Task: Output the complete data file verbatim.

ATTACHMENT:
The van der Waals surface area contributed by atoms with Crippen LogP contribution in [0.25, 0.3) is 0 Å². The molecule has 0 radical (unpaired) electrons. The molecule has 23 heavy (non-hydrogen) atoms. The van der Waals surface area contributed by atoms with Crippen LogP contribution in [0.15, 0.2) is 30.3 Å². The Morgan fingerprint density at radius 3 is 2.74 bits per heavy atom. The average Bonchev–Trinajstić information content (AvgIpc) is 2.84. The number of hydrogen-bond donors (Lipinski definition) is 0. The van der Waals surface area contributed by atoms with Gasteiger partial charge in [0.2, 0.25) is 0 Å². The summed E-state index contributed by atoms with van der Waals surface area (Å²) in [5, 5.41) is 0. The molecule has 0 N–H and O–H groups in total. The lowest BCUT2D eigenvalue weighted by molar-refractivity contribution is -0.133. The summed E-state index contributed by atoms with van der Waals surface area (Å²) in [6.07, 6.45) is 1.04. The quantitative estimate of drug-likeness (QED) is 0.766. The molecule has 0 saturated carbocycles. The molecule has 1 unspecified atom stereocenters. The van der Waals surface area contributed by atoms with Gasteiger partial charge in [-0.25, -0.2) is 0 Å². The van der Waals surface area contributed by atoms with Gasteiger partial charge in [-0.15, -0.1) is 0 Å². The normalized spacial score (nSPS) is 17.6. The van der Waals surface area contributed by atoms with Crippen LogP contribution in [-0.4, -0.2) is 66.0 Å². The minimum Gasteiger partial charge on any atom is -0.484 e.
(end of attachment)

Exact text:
The van der Waals surface area contributed by atoms with Crippen LogP contribution in [0.25, 0.3) is 0 Å². The molecule has 0 radical (unpaired) electrons. The molecule has 23 heavy (non-hydrogen) atoms. The van der Waals surface area contributed by atoms with Crippen LogP contribution in [0.15, 0.2) is 30.3 Å². The Morgan fingerprint density at radius 3 is 2.74 bits per heavy atom. The average Bonchev–Trinajstić information content (AvgIpc) is 2.84. The number of hydrogen-bond donors (Lipinski definition) is 0. The van der Waals surface area contributed by atoms with Gasteiger partial charge in [0.2, 0.25) is 0 Å². The summed E-state index contributed by atoms with van der Waals surface area (Å²) in [5, 5.41) is 0. The molecule has 0 N–H and O–H groups in total. The lowest BCUT2D eigenvalue weighted by molar-refractivity contribution is -0.133. The summed E-state index contributed by atoms with van der Waals surface area (Å²) in [6.07, 6.45) is 1.04. The quantitative estimate of drug-likeness (QED) is 0.766. The molecule has 0 saturated carbocycles. The molecule has 1 unspecified atom stereocenters. The van der Waals surface area contributed by atoms with Gasteiger partial charge in [-0.25, -0.2) is 0 Å². The van der Waals surface area contributed by atoms with Gasteiger partial charge in [-0.15, -0.1) is 0 Å². The normalized spacial score (nSPS) is 17.6. The van der Waals surface area contributed by atoms with Crippen LogP contribution in [-0.4, -0.2) is 66.0 Å². The minimum Gasteiger partial charge on any atom is -0.484 e.